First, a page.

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Keeping Busy, Going Slower

jb_eliot_postcard.jpg

When I’m not blogging, or splattering milk all over my kitchen, I’m running my gallery. One of the aspects of promoting the gallery and its exhibitions that I’ve really enjoyed is printing: letterhead, business cards, exhibition postcards, all of it. I was very fortunate to have the help of lots of great, talented friends when I first opened (and to this very day). Dana came up with a type treatment for my name, and we based my colors on what I had chosen for text and background colors on my Fotolog page. Simple, but it worked.

My friend Kayhan built on what Dana started – he came and spent time in the space, talked with me about my ideas (gently steering me away from the bad ones) and came up with an identity design that is distinctive, but flexible. The simple band design, which you see on the postcard above has worked perfectly for every show I’ve had since the gallery opened – nineteen and counting!

My resources are pretty limited – I certainly don’t have the print budget that a Chelsea gallery does, but I’ve figured out a way to print cards that usually come out looking pretty spiffy. I had one unfortunate incident when I ran a print job twice, for this image: the first run way was too magenta, the second too cyan. We ended up using the second batch, but man, they were way way way off. It was crazymaking.

eshepard_armory.jpgAt first, I tried to work with small shops where I could actually get a proof before they did they job, but the cost was prohibitive. Now I have settled on a gang-run house, Compucolor. It’s not always a perfect color match but they are affordable, and fast. Dana finished this card and uploaded it to their site yesterday evening – the cards (5,000 of them) were delivered to the gallery about an hour ago. And they look awesome, I have to say!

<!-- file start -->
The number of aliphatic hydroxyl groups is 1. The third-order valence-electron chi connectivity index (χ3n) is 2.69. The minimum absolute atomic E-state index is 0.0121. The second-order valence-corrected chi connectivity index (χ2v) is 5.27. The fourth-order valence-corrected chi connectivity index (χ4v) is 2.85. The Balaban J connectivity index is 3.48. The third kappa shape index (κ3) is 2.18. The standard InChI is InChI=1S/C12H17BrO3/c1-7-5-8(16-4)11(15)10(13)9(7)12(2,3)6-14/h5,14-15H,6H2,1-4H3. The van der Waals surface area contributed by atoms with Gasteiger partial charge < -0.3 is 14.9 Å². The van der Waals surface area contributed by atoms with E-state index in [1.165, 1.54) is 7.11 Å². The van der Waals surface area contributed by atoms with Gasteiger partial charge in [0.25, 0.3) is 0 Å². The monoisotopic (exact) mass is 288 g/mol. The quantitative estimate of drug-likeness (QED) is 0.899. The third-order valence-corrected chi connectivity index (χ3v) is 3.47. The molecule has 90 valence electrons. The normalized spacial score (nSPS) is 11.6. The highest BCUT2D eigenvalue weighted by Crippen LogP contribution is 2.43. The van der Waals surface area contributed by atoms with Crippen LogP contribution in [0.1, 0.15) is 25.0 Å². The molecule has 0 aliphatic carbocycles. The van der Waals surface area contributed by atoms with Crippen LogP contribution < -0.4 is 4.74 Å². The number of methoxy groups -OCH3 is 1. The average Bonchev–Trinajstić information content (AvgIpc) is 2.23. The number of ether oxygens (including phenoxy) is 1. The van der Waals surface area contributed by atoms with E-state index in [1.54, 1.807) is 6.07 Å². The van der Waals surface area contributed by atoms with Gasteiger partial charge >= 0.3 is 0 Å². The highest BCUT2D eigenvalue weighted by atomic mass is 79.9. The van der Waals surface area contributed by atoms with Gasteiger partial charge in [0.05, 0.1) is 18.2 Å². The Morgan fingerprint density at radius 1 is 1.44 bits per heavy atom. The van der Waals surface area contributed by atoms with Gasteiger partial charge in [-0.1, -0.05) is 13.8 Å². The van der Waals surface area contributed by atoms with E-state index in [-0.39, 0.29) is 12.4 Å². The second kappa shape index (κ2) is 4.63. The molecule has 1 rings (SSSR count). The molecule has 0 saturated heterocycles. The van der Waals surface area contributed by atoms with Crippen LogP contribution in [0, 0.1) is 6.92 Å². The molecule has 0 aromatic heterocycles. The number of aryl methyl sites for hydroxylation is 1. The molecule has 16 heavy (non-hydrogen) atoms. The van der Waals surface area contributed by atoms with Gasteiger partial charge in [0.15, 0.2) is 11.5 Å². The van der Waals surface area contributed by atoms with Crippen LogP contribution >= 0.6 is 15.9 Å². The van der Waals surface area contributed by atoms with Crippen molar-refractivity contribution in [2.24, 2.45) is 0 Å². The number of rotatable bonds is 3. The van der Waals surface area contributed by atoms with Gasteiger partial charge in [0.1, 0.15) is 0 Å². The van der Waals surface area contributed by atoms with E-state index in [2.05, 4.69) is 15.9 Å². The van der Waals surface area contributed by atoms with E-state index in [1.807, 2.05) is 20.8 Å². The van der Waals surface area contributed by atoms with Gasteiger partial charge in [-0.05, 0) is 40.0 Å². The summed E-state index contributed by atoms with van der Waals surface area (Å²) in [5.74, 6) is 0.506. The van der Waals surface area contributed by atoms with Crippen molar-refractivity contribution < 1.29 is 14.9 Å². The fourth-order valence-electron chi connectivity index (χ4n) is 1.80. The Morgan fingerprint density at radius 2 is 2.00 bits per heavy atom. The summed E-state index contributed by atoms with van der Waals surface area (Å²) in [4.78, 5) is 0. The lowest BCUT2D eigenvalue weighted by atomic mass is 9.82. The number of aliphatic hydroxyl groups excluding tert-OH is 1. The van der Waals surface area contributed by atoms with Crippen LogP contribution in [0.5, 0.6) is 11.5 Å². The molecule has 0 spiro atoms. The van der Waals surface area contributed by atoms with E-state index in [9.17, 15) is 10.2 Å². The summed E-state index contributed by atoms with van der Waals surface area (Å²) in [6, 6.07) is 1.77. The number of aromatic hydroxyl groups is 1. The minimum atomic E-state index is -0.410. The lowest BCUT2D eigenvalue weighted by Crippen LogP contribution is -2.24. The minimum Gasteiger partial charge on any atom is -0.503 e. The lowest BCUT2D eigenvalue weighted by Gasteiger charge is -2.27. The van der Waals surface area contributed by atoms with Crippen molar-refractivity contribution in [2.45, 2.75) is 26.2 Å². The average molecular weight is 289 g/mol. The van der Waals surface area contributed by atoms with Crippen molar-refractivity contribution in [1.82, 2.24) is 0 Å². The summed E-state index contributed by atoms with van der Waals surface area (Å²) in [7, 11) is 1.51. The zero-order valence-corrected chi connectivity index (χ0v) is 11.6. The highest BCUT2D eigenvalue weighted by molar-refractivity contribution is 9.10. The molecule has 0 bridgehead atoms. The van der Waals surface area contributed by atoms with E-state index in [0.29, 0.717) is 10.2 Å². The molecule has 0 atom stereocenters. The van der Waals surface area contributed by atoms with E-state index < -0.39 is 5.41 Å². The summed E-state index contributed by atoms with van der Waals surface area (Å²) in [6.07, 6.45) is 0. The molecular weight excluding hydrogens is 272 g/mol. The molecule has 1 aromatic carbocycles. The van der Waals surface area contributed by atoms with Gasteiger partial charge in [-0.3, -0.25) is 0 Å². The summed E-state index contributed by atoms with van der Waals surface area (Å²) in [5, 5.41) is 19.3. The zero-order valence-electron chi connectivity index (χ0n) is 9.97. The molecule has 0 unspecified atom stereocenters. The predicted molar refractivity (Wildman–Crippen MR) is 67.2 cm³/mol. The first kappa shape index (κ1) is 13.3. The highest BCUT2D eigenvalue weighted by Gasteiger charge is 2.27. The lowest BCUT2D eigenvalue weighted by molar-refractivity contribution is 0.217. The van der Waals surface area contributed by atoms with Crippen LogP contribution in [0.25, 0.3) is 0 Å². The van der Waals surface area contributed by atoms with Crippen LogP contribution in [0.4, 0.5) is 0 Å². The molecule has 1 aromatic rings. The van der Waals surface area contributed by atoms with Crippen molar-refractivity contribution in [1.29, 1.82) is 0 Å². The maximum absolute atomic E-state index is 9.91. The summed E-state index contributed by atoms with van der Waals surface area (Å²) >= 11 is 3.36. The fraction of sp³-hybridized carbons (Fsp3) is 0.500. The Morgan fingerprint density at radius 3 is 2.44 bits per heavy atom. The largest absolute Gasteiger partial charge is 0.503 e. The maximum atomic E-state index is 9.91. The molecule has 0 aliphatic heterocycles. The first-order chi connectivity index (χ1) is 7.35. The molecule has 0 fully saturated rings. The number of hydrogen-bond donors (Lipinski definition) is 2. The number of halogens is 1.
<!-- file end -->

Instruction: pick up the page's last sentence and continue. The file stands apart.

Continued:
And now, I will pimp the upcoming show: photographs by none other than one Mr. Eliot Shepard, he of slower.net fame. (Also, an occasional member of Gawker‘s Team Party Crash.) I am immeasurably excited about this show, it’s been a long time in the making.

MUG on Maps

030205_archive.jpgThe Manhattan Users Guide people must share my mapping obsession. Yesterday’s newsletter was all about maps, from a New York perspective. Which reminds me, I really really need to make a trip to Argosy soon.

Barbara Who?

kruger.gifMichael Bierut posted a great item over on Design Observer about a recent interview he had with a young designer:

The best piece in her portfolio was a packaging program for an imaginary cd release: packaging, advertising, posters. All of it was Futura Bold Italic, knocked out in white in bright red bands, set on top of black and white halftones. Naturally, it looked great. Naturally, I asked, “So, why were you going for a Barbara Kruger kind of thing here?”
And she said: “Who’s Barbara Kruger?”
Okay, let’s begin. My first response: “Um, Barbara Kruger is an artist who is…um, pretty well known for doing work that…well, looks exactly like this.”
“Really? I’ve never heard of her.”

The comments thread is sizzling hot too – kicked of with this salvo from a young indignant (but not terribly original) designer: